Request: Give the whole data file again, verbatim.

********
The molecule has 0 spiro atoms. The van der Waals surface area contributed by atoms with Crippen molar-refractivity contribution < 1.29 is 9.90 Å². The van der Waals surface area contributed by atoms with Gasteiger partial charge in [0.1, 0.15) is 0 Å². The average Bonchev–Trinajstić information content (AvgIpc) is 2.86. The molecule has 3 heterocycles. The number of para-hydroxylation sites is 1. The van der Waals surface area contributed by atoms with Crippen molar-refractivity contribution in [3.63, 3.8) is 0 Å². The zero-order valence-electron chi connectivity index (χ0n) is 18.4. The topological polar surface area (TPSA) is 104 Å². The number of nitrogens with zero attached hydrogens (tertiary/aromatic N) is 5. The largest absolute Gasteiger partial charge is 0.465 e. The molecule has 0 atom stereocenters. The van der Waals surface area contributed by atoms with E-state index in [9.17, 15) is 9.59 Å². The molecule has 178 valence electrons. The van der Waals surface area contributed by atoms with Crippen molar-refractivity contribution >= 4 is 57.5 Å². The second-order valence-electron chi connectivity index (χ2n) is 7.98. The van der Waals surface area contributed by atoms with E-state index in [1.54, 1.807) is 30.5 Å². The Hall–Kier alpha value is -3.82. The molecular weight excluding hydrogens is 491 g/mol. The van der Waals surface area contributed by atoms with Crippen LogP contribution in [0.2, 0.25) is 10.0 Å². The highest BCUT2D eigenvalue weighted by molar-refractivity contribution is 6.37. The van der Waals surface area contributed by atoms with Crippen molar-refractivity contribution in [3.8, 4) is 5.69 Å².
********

The molecule has 0 spiro atoms. The van der Waals surface area contributed by atoms with Crippen molar-refractivity contribution < 1.29 is 9.90 Å². The van der Waals surface area contributed by atoms with Gasteiger partial charge in [0.1, 0.15) is 0 Å². The average Bonchev–Trinajstić information content (AvgIpc) is 2.86. The molecule has 3 heterocycles. The number of para-hydroxylation sites is 1. The van der Waals surface area contributed by atoms with Crippen molar-refractivity contribution in [3.63, 3.8) is 0 Å². The zero-order valence-electron chi connectivity index (χ0n) is 18.4. The topological polar surface area (TPSA) is 104 Å². The number of nitrogens with zero attached hydrogens (tertiary/aromatic N) is 5. The largest absolute Gasteiger partial charge is 0.465 e. The molecule has 0 atom stereocenters. The van der Waals surface area contributed by atoms with E-state index in [9.17, 15) is 9.59 Å². The molecule has 178 valence electrons. The van der Waals surface area contributed by atoms with Crippen molar-refractivity contribution >= 4 is 57.5 Å². The second-order valence-electron chi connectivity index (χ2n) is 7.98. The van der Waals surface area contributed by atoms with E-state index in [1.54, 1.807) is 30.5 Å². The Hall–Kier alpha value is -3.82. The molecular weight excluding hydrogens is 491 g/mol. The van der Waals surface area contributed by atoms with Crippen LogP contribution in [0.2, 0.25) is 10.0 Å². The highest BCUT2D eigenvalue weighted by molar-refractivity contribution is 6.37. The van der Waals surface area contributed by atoms with Crippen molar-refractivity contribution in [3.8, 4) is 5.69 Å².